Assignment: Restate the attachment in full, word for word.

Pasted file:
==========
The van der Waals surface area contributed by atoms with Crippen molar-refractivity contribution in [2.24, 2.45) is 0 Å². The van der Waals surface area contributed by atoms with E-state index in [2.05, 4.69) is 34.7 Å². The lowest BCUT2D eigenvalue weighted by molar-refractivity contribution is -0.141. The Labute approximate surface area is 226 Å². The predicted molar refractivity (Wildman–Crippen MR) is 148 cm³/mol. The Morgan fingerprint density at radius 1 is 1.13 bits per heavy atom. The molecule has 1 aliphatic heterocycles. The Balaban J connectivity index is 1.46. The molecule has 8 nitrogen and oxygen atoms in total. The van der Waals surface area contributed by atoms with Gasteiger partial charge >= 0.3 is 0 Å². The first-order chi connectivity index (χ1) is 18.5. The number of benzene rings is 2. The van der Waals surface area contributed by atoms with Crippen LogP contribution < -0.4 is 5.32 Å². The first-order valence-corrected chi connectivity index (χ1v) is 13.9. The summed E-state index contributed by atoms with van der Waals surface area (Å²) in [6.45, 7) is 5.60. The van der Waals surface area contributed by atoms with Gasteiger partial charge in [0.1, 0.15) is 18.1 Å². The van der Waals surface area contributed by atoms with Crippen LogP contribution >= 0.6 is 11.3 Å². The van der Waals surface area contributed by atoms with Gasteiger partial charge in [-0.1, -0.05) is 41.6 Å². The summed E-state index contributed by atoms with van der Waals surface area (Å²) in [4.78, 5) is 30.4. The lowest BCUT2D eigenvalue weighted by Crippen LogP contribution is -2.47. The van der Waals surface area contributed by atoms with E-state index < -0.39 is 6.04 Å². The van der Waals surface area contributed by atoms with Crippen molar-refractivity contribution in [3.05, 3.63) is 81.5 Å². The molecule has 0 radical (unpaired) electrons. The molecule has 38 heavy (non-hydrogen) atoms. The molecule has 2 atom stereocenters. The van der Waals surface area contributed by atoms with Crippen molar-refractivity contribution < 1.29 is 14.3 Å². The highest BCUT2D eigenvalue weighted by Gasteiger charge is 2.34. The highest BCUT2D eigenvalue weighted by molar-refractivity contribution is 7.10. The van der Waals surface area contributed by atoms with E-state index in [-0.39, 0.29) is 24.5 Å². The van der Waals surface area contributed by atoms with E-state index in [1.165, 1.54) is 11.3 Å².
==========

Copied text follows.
The van der Waals surface area contributed by atoms with Crippen molar-refractivity contribution in [2.24, 2.45) is 0 Å². The van der Waals surface area contributed by atoms with E-state index in [2.05, 4.69) is 34.7 Å². The lowest BCUT2D eigenvalue weighted by molar-refractivity contribution is -0.141. The Labute approximate surface area is 226 Å². The predicted molar refractivity (Wildman–Crippen MR) is 148 cm³/mol. The Morgan fingerprint density at radius 1 is 1.13 bits per heavy atom. The molecule has 1 aliphatic heterocycles. The Balaban J connectivity index is 1.46. The molecule has 8 nitrogen and oxygen atoms in total. The van der Waals surface area contributed by atoms with Gasteiger partial charge >= 0.3 is 0 Å². The first-order chi connectivity index (χ1) is 18.5. The number of benzene rings is 2. The van der Waals surface area contributed by atoms with Crippen LogP contribution < -0.4 is 5.32 Å². The first-order valence-corrected chi connectivity index (χ1v) is 13.9. The summed E-state index contributed by atoms with van der Waals surface area (Å²) in [6.45, 7) is 5.60. The van der Waals surface area contributed by atoms with Gasteiger partial charge in [0.1, 0.15) is 18.1 Å². The van der Waals surface area contributed by atoms with Crippen LogP contribution >= 0.6 is 11.3 Å². The van der Waals surface area contributed by atoms with Gasteiger partial charge in [-0.1, -0.05) is 41.6 Å². The summed E-state index contributed by atoms with van der Waals surface area (Å²) in [4.78, 5) is 30.4. The lowest BCUT2D eigenvalue weighted by Crippen LogP contribution is -2.47. The van der Waals surface area contributed by atoms with E-state index < -0.39 is 6.04 Å². The van der Waals surface area contributed by atoms with Crippen molar-refractivity contribution in [3.05, 3.63) is 81.5 Å². The molecule has 0 radical (unpaired) electrons. The molecule has 38 heavy (non-hydrogen) atoms. The molecule has 2 atom stereocenters. The van der Waals surface area contributed by atoms with Crippen molar-refractivity contribution < 1.29 is 14.3 Å². The highest BCUT2D eigenvalue weighted by Gasteiger charge is 2.34. The highest BCUT2D eigenvalue weighted by molar-refractivity contribution is 7.10. The van der Waals surface area contributed by atoms with E-state index in [-0.39, 0.29) is 24.5 Å². The van der Waals surface area contributed by atoms with E-state index in [1.165, 1.54) is 11.3 Å².